JGR Earth Surface
Weathering processes weaken and break apart rock, freeing nutrients and enhancing permeability through the subsurface. To better understand these processes, it is useful to constrain physical properties of materials derived from weathering within the critical zone. Foliated rocks exhibit permeability, strength and seismic anisotropy–the former two bear hydrological and geomorphological consequences while the latter is geophysically quantifiable. Each of these types of anisotropy are related to rock fabric (fractures and foliation); thus, characterizing weathering-dependent changes in rock fabric with depth may have a range of implications (e.g., landslide susceptibility, groundwater modeling, and landscape evolution). To better understand how weathering effects rock fabric, we quantify seismic anisotropy in saprolite and weathered bedrock within two catchments underlain by the Precambrian Loch Raven schist, located in Oregon Ridge Park, MD. Using circular geophone arrays and perpendicular seismic refraction profiles, anisotropy versus depth functions are created for material 0–25 m below ground surface (bgs). We find that anisotropy is relatively low (0%–15%) in the deepest material sampled (12–25 m bgs) but becomes more pronounced (29%–33%) at depths corresponding with saprolite and highly weathered bedrock (5–12 m bgs). At shallow soil depths (0–5 m bgs), material is seismically isotropic, indicating that mixing processes have destroyed parent fabric. Therefore, in situ weathering and anisotropy appear to be correlated, suggesting that in-place weathering amplifies the intrinsic anisotropy of bedrock.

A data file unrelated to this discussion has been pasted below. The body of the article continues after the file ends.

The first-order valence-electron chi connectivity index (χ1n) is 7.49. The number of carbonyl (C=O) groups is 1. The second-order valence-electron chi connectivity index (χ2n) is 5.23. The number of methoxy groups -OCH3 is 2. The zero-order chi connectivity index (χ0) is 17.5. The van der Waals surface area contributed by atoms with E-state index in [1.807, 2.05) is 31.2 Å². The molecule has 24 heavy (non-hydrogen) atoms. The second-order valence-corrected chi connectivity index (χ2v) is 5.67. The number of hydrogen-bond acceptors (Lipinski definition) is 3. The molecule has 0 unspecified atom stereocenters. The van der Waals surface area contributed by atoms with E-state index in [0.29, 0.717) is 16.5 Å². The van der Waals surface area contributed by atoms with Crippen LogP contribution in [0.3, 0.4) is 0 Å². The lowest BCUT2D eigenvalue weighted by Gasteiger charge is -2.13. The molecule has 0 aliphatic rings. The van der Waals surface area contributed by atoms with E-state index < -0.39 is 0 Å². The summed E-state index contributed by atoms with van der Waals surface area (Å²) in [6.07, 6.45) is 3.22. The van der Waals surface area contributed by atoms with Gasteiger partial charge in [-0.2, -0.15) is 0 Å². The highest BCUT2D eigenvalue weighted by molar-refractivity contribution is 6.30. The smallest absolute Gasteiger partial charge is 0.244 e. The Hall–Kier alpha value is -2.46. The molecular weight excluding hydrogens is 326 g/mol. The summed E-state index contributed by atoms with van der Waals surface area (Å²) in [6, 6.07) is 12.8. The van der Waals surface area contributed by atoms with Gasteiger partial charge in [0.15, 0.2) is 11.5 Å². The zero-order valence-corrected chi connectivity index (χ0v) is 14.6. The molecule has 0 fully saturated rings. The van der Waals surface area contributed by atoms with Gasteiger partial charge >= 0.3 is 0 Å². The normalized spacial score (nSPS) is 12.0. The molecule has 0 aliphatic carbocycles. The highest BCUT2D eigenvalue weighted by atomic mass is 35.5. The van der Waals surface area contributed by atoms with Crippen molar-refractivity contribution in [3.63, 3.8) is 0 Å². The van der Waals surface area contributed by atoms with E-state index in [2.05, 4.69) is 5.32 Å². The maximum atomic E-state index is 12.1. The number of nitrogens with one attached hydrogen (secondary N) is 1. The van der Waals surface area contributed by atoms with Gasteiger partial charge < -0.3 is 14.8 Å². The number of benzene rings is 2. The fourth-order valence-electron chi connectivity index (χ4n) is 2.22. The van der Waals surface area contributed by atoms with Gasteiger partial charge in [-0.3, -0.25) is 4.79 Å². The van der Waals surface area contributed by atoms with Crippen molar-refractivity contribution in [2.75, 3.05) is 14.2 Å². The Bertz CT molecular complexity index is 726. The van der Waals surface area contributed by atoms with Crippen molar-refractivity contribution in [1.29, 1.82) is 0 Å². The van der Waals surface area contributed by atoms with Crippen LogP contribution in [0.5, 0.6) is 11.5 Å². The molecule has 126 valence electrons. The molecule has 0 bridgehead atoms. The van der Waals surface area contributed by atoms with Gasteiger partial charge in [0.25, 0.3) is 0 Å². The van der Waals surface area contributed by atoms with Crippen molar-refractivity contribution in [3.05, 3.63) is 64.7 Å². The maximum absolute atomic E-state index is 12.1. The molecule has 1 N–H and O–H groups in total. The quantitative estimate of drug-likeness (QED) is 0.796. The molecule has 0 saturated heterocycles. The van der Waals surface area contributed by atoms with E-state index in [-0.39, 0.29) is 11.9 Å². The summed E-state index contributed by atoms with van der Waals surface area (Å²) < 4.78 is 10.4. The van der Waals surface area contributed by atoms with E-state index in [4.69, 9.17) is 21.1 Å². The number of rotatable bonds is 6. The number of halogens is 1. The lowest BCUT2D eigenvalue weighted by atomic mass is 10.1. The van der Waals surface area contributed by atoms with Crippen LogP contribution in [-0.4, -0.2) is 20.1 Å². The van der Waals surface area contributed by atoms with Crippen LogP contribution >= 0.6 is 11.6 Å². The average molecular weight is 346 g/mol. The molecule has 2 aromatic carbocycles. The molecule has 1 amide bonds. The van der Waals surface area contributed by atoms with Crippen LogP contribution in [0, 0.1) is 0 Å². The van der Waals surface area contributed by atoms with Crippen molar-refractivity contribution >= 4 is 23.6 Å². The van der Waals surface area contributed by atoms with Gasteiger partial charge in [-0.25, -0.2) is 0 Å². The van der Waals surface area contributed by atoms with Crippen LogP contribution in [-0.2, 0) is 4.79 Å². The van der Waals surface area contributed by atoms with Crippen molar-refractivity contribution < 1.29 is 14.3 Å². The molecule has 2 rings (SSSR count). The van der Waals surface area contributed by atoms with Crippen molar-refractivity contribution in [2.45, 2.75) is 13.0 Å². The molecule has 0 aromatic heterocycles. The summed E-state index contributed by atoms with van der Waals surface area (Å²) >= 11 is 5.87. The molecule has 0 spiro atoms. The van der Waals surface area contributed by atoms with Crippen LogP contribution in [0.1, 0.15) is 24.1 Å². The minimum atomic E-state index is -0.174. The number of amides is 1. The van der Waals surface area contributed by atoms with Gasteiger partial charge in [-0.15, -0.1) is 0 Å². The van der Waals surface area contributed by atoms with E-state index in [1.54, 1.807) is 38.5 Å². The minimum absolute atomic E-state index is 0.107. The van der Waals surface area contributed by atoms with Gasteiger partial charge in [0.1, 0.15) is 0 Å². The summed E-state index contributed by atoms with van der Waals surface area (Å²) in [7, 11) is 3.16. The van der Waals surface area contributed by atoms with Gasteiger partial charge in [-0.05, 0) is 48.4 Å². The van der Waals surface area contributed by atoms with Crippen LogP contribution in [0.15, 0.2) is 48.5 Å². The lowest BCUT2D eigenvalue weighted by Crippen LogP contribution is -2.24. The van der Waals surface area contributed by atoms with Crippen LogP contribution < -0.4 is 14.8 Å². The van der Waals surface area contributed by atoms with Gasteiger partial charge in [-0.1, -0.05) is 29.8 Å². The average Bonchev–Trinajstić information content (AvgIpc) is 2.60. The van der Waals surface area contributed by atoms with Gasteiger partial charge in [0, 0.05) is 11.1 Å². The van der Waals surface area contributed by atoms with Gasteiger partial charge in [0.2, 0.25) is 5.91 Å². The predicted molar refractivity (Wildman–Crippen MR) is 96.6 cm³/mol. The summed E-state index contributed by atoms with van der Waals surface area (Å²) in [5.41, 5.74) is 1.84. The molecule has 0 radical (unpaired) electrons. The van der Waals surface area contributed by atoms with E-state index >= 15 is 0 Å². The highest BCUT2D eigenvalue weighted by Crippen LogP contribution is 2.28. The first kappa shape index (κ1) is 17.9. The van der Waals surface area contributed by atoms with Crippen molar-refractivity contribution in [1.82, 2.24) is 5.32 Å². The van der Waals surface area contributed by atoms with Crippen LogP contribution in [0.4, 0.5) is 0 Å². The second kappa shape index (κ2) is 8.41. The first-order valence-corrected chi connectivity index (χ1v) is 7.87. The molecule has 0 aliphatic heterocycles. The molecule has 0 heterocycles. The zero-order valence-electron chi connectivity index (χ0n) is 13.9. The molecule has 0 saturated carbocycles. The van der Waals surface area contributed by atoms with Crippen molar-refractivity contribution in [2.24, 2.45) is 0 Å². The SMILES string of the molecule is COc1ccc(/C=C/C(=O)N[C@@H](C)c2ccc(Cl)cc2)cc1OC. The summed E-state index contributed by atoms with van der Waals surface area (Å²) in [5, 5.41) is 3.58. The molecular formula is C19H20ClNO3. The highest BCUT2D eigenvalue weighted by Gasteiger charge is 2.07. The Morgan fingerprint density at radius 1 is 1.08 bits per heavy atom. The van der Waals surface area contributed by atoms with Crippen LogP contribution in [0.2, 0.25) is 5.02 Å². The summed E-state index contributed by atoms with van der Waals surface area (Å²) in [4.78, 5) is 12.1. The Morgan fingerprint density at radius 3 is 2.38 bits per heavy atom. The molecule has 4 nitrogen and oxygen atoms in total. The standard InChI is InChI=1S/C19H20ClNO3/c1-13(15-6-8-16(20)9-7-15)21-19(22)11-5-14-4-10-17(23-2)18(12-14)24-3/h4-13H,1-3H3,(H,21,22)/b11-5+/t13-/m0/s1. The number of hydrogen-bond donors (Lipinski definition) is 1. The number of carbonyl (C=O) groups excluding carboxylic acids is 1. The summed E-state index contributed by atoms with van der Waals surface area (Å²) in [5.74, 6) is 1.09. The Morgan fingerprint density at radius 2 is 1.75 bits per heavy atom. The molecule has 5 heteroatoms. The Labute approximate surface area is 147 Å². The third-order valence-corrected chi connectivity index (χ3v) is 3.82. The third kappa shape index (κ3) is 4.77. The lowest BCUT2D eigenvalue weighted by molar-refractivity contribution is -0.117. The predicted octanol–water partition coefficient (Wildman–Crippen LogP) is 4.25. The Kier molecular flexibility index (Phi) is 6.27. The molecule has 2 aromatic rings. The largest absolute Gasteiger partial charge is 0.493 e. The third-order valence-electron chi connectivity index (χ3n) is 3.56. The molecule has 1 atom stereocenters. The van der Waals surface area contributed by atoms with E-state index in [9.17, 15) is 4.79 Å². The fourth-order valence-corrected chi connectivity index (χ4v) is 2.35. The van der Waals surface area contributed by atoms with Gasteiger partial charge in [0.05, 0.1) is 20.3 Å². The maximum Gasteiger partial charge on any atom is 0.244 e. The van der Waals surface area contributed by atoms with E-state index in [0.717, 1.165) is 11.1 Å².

Eppinger, B.J., J. L. Hayes, B.J. Carr, S. Moon, C.L. Cosans, W.S. Holbrook, C.J. Harman, and Z.T. Plante. "Quantifying Depth-Dependent Seismic Anisotropy in the Critical Zone Enhanced by Weathering of a Piedmont Schist." JGR Earth Surface 126, no. 10 (2021): e2021JF006289. https://agupubs.onlinelibrary.wiley.com/doi/10.1029/2021JF006289